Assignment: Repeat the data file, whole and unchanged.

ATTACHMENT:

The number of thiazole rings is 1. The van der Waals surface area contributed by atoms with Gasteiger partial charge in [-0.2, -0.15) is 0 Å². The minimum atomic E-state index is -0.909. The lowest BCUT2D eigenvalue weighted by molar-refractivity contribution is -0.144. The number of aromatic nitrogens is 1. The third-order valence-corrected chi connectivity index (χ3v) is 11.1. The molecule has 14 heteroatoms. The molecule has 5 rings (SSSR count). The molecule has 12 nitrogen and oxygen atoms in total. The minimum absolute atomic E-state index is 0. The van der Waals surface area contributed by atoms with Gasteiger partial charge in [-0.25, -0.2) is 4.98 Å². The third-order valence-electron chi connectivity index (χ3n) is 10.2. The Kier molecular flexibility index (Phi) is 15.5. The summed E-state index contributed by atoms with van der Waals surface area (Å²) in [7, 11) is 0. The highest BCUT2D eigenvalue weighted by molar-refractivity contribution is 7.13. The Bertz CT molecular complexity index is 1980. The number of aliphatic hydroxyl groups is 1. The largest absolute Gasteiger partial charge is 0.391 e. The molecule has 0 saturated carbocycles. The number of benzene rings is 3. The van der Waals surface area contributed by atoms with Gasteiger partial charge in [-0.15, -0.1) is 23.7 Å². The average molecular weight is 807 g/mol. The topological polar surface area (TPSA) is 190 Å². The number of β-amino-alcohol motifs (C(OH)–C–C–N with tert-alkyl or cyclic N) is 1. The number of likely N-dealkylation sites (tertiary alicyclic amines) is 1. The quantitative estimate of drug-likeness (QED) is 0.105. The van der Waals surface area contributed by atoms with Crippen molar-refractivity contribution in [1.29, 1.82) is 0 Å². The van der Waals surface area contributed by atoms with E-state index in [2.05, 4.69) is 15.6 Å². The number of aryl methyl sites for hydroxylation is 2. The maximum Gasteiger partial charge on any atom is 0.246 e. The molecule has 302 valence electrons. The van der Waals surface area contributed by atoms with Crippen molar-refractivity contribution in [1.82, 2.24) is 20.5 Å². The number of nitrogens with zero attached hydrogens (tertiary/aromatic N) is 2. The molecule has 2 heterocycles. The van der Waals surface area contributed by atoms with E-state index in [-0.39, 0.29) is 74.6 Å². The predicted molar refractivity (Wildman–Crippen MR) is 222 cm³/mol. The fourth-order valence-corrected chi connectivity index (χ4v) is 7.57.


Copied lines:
The number of thiazole rings is 1. The van der Waals surface area contributed by atoms with Gasteiger partial charge in [-0.2, -0.15) is 0 Å². The minimum atomic E-state index is -0.909. The lowest BCUT2D eigenvalue weighted by molar-refractivity contribution is -0.144. The number of aromatic nitrogens is 1. The third-order valence-corrected chi connectivity index (χ3v) is 11.1. The molecule has 14 heteroatoms. The molecule has 5 rings (SSSR count). The molecule has 12 nitrogen and oxygen atoms in total. The minimum absolute atomic E-state index is 0. The van der Waals surface area contributed by atoms with Gasteiger partial charge in [-0.25, -0.2) is 4.98 Å². The third-order valence-electron chi connectivity index (χ3n) is 10.2. The Kier molecular flexibility index (Phi) is 15.5. The summed E-state index contributed by atoms with van der Waals surface area (Å²) in [7, 11) is 0. The highest BCUT2D eigenvalue weighted by molar-refractivity contribution is 7.13. The Bertz CT molecular complexity index is 1980. The number of aliphatic hydroxyl groups is 1. The largest absolute Gasteiger partial charge is 0.391 e. The molecule has 0 saturated carbocycles. The number of benzene rings is 3. The van der Waals surface area contributed by atoms with Gasteiger partial charge in [-0.15, -0.1) is 23.7 Å². The average molecular weight is 807 g/mol. The topological polar surface area (TPSA) is 190 Å². The number of β-amino-alcohol motifs (C(OH)–C–C–N with tert-alkyl or cyclic N) is 1. The number of likely N-dealkylation sites (tertiary alicyclic amines) is 1. The quantitative estimate of drug-likeness (QED) is 0.105. The van der Waals surface area contributed by atoms with Crippen molar-refractivity contribution in [1.29, 1.82) is 0 Å². The van der Waals surface area contributed by atoms with E-state index in [2.05, 4.69) is 15.6 Å². The number of aryl methyl sites for hydroxylation is 2. The maximum Gasteiger partial charge on any atom is 0.246 e. The molecule has 302 valence electrons. The van der Waals surface area contributed by atoms with Crippen molar-refractivity contribution in [1.82, 2.24) is 20.5 Å². The number of nitrogens with zero attached hydrogens (tertiary/aromatic N) is 2. The molecule has 2 heterocycles. The van der Waals surface area contributed by atoms with E-state index in [-0.39, 0.29) is 74.6 Å². The predicted molar refractivity (Wildman–Crippen MR) is 222 cm³/mol. The fourth-order valence-corrected chi connectivity index (χ4v) is 7.57.